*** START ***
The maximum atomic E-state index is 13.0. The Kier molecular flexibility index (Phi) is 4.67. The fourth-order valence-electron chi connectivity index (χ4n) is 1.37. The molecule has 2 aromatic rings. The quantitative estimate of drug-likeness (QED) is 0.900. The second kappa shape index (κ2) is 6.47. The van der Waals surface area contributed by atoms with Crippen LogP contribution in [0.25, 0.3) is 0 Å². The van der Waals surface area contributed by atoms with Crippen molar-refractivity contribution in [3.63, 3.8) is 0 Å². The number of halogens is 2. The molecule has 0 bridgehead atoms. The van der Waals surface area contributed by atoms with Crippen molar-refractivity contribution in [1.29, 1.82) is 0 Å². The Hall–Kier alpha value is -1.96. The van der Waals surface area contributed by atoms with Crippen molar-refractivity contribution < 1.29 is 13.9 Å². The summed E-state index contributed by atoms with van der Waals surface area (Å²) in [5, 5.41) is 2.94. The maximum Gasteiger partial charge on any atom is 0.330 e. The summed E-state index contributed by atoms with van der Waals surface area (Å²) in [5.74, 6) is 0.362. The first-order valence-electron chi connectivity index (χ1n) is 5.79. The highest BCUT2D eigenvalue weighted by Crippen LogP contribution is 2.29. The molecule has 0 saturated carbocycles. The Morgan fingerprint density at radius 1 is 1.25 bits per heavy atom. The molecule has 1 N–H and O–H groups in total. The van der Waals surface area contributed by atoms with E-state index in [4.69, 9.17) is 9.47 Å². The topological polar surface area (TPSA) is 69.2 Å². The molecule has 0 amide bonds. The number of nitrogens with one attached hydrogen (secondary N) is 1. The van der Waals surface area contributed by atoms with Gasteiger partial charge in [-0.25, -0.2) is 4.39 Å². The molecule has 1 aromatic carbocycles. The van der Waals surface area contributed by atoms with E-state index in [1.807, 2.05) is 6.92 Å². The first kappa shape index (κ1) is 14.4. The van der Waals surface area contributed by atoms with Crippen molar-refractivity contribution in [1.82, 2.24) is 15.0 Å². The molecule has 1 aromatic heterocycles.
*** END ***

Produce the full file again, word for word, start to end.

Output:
The maximum atomic E-state index is 13.0. The Kier molecular flexibility index (Phi) is 4.67. The fourth-order valence-electron chi connectivity index (χ4n) is 1.37. The molecule has 2 aromatic rings. The quantitative estimate of drug-likeness (QED) is 0.900. The second kappa shape index (κ2) is 6.47. The van der Waals surface area contributed by atoms with Crippen LogP contribution in [0.25, 0.3) is 0 Å². The van der Waals surface area contributed by atoms with Crippen molar-refractivity contribution in [3.63, 3.8) is 0 Å². The number of halogens is 2. The molecule has 0 bridgehead atoms. The van der Waals surface area contributed by atoms with Crippen molar-refractivity contribution in [1.29, 1.82) is 0 Å². The Hall–Kier alpha value is -1.96. The van der Waals surface area contributed by atoms with Crippen molar-refractivity contribution < 1.29 is 13.9 Å². The summed E-state index contributed by atoms with van der Waals surface area (Å²) in [5, 5.41) is 2.94. The maximum Gasteiger partial charge on any atom is 0.330 e. The summed E-state index contributed by atoms with van der Waals surface area (Å²) in [5.74, 6) is 0.362. The first-order valence-electron chi connectivity index (χ1n) is 5.79. The highest BCUT2D eigenvalue weighted by Crippen LogP contribution is 2.29. The molecule has 0 saturated carbocycles. The Morgan fingerprint density at radius 1 is 1.25 bits per heavy atom. The molecule has 1 N–H and O–H groups in total. The van der Waals surface area contributed by atoms with E-state index in [4.69, 9.17) is 9.47 Å². The topological polar surface area (TPSA) is 69.2 Å². The molecule has 0 amide bonds. The number of nitrogens with one attached hydrogen (secondary N) is 1. The van der Waals surface area contributed by atoms with Gasteiger partial charge in [-0.25, -0.2) is 4.39 Å². The molecule has 1 aromatic carbocycles. The van der Waals surface area contributed by atoms with E-state index in [1.807, 2.05) is 6.92 Å². The first kappa shape index (κ1) is 14.4. The van der Waals surface area contributed by atoms with Crippen molar-refractivity contribution in [1.82, 2.24) is 15.0 Å². The molecule has 1 aromatic heterocycles.